On Nov 2, 2005, at 6:22 PM, Kero wrote:

>> One important difference is that the SOAP packets in the two  
>> examples are using
>> different "Soap Styles". Specifically, what you're seeing on the  
>> wire (and what
>> you want) is Document-style. The example that you dumped showed a  
>> SOAP packet
>> that is using Soap Encoding for the XML (i.e., or more  
>> specifically, it uses
>> RPC/Encoded rather than the Doc/Literal style you are looking for).
>>
>
> Am I looking at different defaults (yuck) or is the wsdl setting this?
>

The server you are attempting to call determines it. THe server  
describes the web services it makes available (and the soap style,  
etc) using WSDL (Web Service Description Language).

>
>> You can see where you dump the xml that you specify RPC/Encoded  
>> style:
>>
>>
>>> client = SOAP::WSDLDriverFactory.new(wsdl_url).create_rpc_driver
>>>
>>
>> See how you're specifying to create an RPC driver (using  
>> "create_rpc_driver")?
>>
>
> RPC == remote procedure call (playing advocate of the devil here) what
> does that say about encoding? to my uneducated mind, it says nothing
> (Ruby Drb does rpc as well; I have a module in my kernel called  
> sunrpc)
>

RPC SOAP calls generally use SOAP Encoding. See the WSDL spec for  
more details:

     http://www.w3.org/TR/wsdl

You can link from this document to others that define SOAP encoding,  
etc.

The standards docs provide pretty good detail -- but if you're just  
beginning, it's likely better to read some articles on-line to get  
started or pick up a book on web services. I'd look at amazon and  
figure out which is best. It's really a pretty deep subject and takes  
more than a few listserv messages to summarize, although you can get  
by pretty well if you just learn the basics.

>
>> One of the first steps is to figure out how to dump a version of  
>> the soap
>> envelope that uses Document/Literal rather than the RPC/Encoded  
>> for your SOAP.
>> I'd begin by looking to see if there's something like:
>>
>> client = SOAP::WSDLDriverFactory.new(wsdl_url).create_doc_driver
>>
>> If not, look through the documentation to see how to specify Doc/ 
>> Literal
>> encoding.
>>
>
> "the documentation" ?
> I found absolutely no documentation concerning ruby/soap.
> I found example code for trivial stuff, so I'm happy I got *something*
> across the wire without an error.
>
> I think I want "direct", not soap envelope.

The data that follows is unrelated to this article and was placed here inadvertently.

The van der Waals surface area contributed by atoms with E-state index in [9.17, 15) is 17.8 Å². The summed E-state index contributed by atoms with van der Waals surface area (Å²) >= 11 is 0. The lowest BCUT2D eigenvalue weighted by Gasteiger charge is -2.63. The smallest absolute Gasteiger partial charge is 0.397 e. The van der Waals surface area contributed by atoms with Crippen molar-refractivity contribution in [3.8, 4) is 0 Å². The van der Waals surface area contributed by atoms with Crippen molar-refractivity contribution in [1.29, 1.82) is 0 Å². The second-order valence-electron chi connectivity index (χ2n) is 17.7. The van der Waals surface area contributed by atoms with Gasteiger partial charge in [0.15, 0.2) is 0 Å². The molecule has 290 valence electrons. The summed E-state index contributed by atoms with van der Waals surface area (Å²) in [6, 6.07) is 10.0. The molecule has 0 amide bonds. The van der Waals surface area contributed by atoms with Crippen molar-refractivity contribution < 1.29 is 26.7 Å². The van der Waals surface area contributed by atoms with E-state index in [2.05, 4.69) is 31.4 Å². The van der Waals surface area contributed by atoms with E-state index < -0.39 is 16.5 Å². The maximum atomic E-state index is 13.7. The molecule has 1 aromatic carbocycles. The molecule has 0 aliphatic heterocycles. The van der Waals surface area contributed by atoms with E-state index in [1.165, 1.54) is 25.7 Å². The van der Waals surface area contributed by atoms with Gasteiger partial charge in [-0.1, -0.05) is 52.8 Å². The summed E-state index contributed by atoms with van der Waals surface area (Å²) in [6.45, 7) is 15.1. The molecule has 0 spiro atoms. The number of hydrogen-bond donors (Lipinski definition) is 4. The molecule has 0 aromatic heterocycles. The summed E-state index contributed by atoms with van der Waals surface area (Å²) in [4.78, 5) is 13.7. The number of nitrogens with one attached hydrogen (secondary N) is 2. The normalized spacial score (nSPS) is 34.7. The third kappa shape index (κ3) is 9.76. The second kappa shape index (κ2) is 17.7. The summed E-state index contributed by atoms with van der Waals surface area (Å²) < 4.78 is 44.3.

There are other ways to send XML over HTTP without using SOAP and  
"web services" -- assuming you are in control of BOTH the server and  
the client. If you control both ends, then simply HTTP posting XML as  
a string to a normal rails controller would work fine. Then the  
server side of your app can just get the xml and parse it directly.

If you don't control the server you need to interact with and it  
publishes its data using SOAP/Web Services, then you probably have to  
use SOAP/Web Services. If that's the case, then get the WSDL from the  
server (it looks like you've got a URL that points to the WSDL that  
you can just point a browser to to get the WSDL. Once you've got the  
WSDL then look it over and do some research to figure out what it  
wants you to do -- there's really no other way. Whoever publishes the  
server can likely help you.

Once you understand how the web service works, you can probably  
figure out the ruby classes without much documentation --


>
>> I'm not sure where to go from there, but I think understanding the  
>> SOAP encoding
>> style you need to send should be your first step. I'd also review  
>> the WSDL of
>> the service you're trying to invoke to see what it expects as well  
>> -- it would
>> probably require either one or the other of RPC/Encoded or Doc/ 
>> Literal. You
>> need to make sure you using the correct style before trying to  
>> invokde the
>> service.
>>
>
> Does ruby allow me to query it?
>
> What is a SOAPArray? a SOAPStruct? playing with it gives me worse
> results, but how can I know which ruby classes match the wsdl
> description? Is it built for me? How?
>


I wish I could answer these. Sorry, but my knowledge is primarily  
from the Java world -- I've not used web services with Ruby yet. I  
know how to understand the XML and the data on the wire, but the ruby  
classes are beyond what I know currently... Sorry!